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Professional Catfighting Troupes Wildcatz, Klaw Mark Kittens Scratch Out An Income (VIDEO)

There is a new kink in the world of professional sports thanks to a rise in catfighting leagues.

Two separate troupes, one in Lansing, Mich., and the other in Nottingham, England, are trying to scratch out a niche by offering different forms of women's catfighting, a "sport" similar to wrestling, but with more hair-pulling, eye scratching and face slapping.

Michigan's own Klaw Mark Kittens take an "artistic" approach to catfighting, dressing up like vintage pinups and making the fights a part of set scenarios, such as a woman in a bumblebee dress start grappling with a woman wearing a flower hat.

"We call it vintage burlesque wrestling," troupe leader Autumn Luciano told The Huffington Post, adding that the Klaw Mark Kittens take their name from '50s-era underground filmmaker Irving Klaw, who made several catfighting videos starring Bettie Page.

The catfighting is choreographed, and the three performing Kittens try to be as gentle as possible.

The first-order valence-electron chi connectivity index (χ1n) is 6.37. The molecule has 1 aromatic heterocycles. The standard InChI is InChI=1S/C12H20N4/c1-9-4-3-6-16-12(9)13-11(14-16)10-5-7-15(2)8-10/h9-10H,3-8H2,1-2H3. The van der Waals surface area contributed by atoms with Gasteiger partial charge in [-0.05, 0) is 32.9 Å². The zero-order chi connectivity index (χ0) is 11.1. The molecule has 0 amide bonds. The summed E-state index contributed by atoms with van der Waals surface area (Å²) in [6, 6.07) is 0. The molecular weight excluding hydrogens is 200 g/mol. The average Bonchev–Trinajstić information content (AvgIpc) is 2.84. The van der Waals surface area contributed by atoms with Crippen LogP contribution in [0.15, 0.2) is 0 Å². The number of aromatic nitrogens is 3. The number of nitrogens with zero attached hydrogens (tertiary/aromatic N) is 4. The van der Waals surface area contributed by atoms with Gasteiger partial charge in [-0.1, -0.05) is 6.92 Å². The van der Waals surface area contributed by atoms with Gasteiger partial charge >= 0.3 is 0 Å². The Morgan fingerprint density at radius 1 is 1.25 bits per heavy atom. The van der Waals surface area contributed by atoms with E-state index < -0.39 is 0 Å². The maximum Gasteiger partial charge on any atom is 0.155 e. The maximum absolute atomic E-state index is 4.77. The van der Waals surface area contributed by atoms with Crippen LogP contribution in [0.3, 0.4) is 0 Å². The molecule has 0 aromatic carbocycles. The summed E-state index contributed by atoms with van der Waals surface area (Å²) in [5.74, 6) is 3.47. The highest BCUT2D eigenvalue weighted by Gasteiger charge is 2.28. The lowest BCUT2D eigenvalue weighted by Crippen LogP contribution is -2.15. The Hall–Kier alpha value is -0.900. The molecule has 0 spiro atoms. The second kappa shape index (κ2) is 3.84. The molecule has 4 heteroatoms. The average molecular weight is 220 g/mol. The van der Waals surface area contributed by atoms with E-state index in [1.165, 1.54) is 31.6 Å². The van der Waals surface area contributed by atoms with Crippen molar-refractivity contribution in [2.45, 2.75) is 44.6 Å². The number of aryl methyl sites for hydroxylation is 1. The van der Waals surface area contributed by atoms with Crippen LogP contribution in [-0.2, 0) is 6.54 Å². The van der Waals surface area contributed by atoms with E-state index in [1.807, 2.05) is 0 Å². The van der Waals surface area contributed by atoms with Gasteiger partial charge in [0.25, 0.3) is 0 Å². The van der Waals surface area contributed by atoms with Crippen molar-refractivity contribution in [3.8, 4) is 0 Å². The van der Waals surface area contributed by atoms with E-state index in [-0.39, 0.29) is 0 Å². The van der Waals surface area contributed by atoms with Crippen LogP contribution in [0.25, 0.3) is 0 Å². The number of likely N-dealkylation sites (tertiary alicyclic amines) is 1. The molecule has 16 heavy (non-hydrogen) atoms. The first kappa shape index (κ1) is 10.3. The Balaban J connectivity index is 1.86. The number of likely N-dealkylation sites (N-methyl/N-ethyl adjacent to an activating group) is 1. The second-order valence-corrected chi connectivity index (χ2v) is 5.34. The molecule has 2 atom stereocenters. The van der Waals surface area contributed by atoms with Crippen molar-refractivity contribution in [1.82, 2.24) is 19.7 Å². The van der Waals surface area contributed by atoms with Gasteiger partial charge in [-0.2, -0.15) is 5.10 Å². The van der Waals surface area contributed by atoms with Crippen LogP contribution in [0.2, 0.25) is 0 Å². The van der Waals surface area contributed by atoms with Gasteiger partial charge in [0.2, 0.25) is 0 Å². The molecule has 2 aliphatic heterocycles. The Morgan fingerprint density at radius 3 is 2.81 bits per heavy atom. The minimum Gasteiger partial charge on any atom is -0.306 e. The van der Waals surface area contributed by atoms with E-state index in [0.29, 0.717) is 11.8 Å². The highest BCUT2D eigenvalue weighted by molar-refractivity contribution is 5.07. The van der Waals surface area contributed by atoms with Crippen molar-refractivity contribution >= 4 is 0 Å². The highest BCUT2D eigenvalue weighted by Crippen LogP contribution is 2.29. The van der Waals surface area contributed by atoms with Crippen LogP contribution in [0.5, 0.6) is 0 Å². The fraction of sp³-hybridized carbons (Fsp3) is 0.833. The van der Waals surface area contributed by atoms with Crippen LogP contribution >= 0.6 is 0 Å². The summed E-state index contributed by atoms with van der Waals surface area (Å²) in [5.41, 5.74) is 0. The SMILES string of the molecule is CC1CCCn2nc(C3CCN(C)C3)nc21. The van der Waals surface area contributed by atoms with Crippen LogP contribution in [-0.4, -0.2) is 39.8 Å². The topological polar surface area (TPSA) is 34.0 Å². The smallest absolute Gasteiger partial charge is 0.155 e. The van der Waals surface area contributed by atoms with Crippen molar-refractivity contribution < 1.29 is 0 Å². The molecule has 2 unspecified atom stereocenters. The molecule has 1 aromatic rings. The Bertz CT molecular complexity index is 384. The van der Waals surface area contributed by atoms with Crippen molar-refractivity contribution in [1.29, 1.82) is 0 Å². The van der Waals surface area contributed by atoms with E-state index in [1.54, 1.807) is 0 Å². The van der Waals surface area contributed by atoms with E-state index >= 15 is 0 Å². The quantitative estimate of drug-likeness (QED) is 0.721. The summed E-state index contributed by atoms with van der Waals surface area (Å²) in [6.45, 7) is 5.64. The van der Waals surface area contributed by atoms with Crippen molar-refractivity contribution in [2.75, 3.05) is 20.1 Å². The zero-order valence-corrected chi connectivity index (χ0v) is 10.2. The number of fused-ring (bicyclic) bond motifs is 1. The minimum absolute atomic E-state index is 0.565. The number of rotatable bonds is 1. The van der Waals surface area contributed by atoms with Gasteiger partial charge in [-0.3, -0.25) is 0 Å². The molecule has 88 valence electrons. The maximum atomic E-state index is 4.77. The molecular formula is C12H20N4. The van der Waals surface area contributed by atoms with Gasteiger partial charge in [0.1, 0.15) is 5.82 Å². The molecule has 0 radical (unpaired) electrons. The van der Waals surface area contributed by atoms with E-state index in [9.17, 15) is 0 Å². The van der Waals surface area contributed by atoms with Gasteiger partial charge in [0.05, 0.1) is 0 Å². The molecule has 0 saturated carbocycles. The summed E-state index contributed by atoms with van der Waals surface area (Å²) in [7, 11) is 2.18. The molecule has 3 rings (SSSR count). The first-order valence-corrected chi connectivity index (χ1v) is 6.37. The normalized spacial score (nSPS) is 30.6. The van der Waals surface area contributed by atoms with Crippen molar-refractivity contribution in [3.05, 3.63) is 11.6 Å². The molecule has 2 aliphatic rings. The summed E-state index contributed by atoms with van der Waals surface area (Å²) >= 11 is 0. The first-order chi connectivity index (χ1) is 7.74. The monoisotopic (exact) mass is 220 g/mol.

"It's mostly theater," said Luciano, 26. "However, when showtime comes, the girls will kick each other's butts."


Klaw Mark Kittens

Cat Fighting

The Wildcatz from England take a more hardcore approach: competitive women’s wrestling with catfighting moves allowed. In fact, fighters get docked points if they don't do enough catfighting.

Wildcatz co-founder Chris Barber said his troupe is more glamorous than traditional wrestling, but is 100 percent competitive.

“It’s aggressive but it’s not violent. It’s not a free-for-all," Barber told HuffPost UK. "The girls can’t punch, kick, scratch and eye gouge or anything else outside of the very specific rules that we allow.”

In its first year of existence, the Wildcatz have managed to reach 1 million hits on their web page. Barber hopes to arrange a tour of arenas as well.

Wildcatz wrestler Sara Christi, who fights under the name "Lucy Chaos," said she knows some guys might get turned on by the site of two women spanking, pulling hair and even tearing off outfits, but insists that's not the appeal for her.

"At the end of the day it's sexy not sexual, and to me it's a sport," she said, according to the Daily Mail, adding, "Believe it or not I was the shy, geeky one at school. I was never in any fights and I always kept myself to myself."

The Klaw Mark Kittens, which have been around since March 2011, have had a slower rise, performing once every two months to audiences of around 100 people. Still, Luciano is optimistic.

"The videos are getting more popular on YouTube," she told HuffPost. "People like the entertainment."

There have been some setbacks at times.

"We had a corset failing at one show," she said. "A little more showed than we expected. Luckily, we had the pasties ready."

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